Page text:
Learning in Hand Show #28 is about some of what's new in Apple's iOS 8. Instead of showing you the major features you might already know about, I demonstrate the lesser known additions that teachers, students, and parents will be interested in.
"One of the most popular categories of apps on any touch enabled mobile devices is obviously educational apps thanks to the real time, ready-in-hand help students get from them in and outside of their classroom. While there are millions of free educational apps, all of them are not worthy enough for downloading. Secondly, most of the top tier feature rich apps are either not free or offer a much downgraded ‘free’ version that offer a user experience far removed from what they provide in ‘paid’ version. So, finding a handful of free and useful education apps on diverse contents requires some amount of research and that is exactly what we help you to do here. Here below we are introducing 10 free education apps for iPad."
"Reading is just the communication of ideas through alphanumeric symbols. I’m not sure what this represents such hallowed ground for teachers, but it does. Personally I’d be more concerned with reading habits, reasons for reading, the quality of reading materials, etc. Symbols change, forms change, media change. See the gif animations that demonstrate how a student feels when “bae won’t respond to them.” This is your audience, and these are the symbols they gravitate towards.
In the apps-for-close-reading post, I said that this “interaction” between reader and text during close reading “doesn’t require technology, but can be changed by it.” So it made sense, I thought, to guess at some ways this happens. Or should be happening, anyway.
With more personalization, more access, and more connectivity, we should be creating a generation of close-readers that can’t get enough. So if we’re not, the question is, why isn’t that happening? The pieces are there."
Managing tablets as learning tools in the classroom is not easy, especially when many kids use them largely as toys outside of school, if they have access to a tablet in their home environment. Here are some ideas on how to develop smart habits for class.
"Desmos is a free graphing calculator that originally launched a few years ago as a web app before becoming an iPad app (the web app still works too). Recently, the Desmos iOS app was updated with some good features for students."
School administrators universally understand that to be successful, they must be "instructional leaders." This means attending to the professional growth and development of teachers so that teachers may, in turn, have a more significant impact on student learning outcomes.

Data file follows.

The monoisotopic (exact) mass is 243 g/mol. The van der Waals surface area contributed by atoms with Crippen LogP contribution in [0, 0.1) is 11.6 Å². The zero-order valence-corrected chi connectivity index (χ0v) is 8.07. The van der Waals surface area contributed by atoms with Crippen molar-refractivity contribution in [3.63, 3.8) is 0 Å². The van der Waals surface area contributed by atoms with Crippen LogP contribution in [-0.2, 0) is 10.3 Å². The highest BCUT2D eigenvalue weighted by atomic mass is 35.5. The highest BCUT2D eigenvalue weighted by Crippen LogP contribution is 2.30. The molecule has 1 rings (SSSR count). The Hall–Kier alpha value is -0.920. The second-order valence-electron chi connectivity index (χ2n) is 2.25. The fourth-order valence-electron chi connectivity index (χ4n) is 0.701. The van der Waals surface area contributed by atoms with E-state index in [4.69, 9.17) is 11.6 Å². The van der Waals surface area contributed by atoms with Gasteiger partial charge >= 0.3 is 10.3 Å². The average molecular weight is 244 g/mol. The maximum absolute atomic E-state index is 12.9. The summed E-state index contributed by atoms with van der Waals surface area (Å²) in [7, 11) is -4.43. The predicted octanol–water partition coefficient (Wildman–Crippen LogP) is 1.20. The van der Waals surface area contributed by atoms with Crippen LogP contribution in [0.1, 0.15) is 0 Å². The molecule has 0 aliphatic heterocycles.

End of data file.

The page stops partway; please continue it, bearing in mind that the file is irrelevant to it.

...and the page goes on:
But technology may be able to help. This list, for example. We’ve offered ideas in the past to helpteachers save time, but those can only do so much. As can these apps, but every little bit helps, yes? Your workload, grade level, school climate, personal organizational habits–even beliefs about what a teacher is supposed to be and do all matter more than an app, but if you’re mobile and connected, you at least have a chance.
From RSS readers to social readers to to-do lists to calendar apps to note-taking and cloud-based document editing and more, this list has to have something that can improve the efficiency of what you do.
"We have come to a point in the education technology journey where it seems rather dull to still be asking if the iPad is the right device for the classroom. The answer, in case you’ve missed the last few years of debate is that it is a great option, but this is not universally accepted and never will be. Nonetheless, one of the attributes you’ll hear put forward is that it is easy to use because of the intuitive nature of iOS. This is absolutely true; you can put the iPad into the hands of almost any child and within a short period of time they will have mastered it.
So does it then follow that you can out the iPad into the hands of teachers and expect the same results?
August 1, 2014 Google has recently released some important updates to its Google Drive. I have already covered each of these updates in separate posts but for those of you who haven't seen them yet,...
Without professional development that can give teachers the full practical knowledge on the use of technology, you will not see technology being successfully integrated in the classrooms for better learning.
Edutopia blogger Beth Holland introduces the backchannel as a tech integration strategy for keeping students engaged in the classroom - all students, not just the ones who are always raising their hands or speaking out.